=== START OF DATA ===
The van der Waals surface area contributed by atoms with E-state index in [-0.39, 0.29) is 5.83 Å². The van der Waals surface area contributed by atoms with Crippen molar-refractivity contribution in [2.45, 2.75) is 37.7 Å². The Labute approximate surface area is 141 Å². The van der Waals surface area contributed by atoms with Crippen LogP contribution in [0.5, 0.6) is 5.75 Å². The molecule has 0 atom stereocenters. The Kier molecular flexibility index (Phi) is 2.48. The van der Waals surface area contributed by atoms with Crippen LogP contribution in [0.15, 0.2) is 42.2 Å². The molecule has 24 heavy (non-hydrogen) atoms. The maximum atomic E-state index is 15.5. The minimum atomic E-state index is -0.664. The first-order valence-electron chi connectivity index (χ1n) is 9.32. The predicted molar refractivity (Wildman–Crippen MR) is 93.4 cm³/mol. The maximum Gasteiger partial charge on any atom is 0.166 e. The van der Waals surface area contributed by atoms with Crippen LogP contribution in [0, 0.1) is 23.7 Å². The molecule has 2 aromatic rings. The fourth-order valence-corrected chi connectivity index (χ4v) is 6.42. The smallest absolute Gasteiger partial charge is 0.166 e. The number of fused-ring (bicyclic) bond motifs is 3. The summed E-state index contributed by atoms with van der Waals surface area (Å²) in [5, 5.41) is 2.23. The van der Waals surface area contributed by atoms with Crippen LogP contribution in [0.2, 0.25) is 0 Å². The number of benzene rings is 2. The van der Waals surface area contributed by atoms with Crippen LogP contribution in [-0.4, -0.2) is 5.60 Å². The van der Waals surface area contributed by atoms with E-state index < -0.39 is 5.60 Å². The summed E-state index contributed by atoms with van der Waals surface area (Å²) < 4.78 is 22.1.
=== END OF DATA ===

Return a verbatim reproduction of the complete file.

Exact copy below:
The van der Waals surface area contributed by atoms with E-state index in [-0.39, 0.29) is 5.83 Å². The van der Waals surface area contributed by atoms with Crippen molar-refractivity contribution in [2.45, 2.75) is 37.7 Å². The Labute approximate surface area is 141 Å². The van der Waals surface area contributed by atoms with Crippen LogP contribution in [0.5, 0.6) is 5.75 Å². The molecule has 0 atom stereocenters. The Kier molecular flexibility index (Phi) is 2.48. The van der Waals surface area contributed by atoms with Crippen LogP contribution in [0.15, 0.2) is 42.2 Å². The molecule has 24 heavy (non-hydrogen) atoms. The maximum atomic E-state index is 15.5. The minimum atomic E-state index is -0.664. The first-order valence-electron chi connectivity index (χ1n) is 9.32. The predicted molar refractivity (Wildman–Crippen MR) is 93.4 cm³/mol. The maximum Gasteiger partial charge on any atom is 0.166 e. The van der Waals surface area contributed by atoms with Crippen LogP contribution in [0, 0.1) is 23.7 Å². The molecule has 2 aromatic rings. The fourth-order valence-corrected chi connectivity index (χ4v) is 6.42. The smallest absolute Gasteiger partial charge is 0.166 e. The number of fused-ring (bicyclic) bond motifs is 3. The summed E-state index contributed by atoms with van der Waals surface area (Å²) in [5, 5.41) is 2.23. The van der Waals surface area contributed by atoms with Crippen LogP contribution in [0.2, 0.25) is 0 Å². The number of benzene rings is 2. The van der Waals surface area contributed by atoms with Crippen LogP contribution in [-0.4, -0.2) is 5.60 Å². The van der Waals surface area contributed by atoms with E-state index < -0.39 is 5.60 Å². The summed E-state index contributed by atoms with van der Waals surface area (Å²) < 4.78 is 22.1.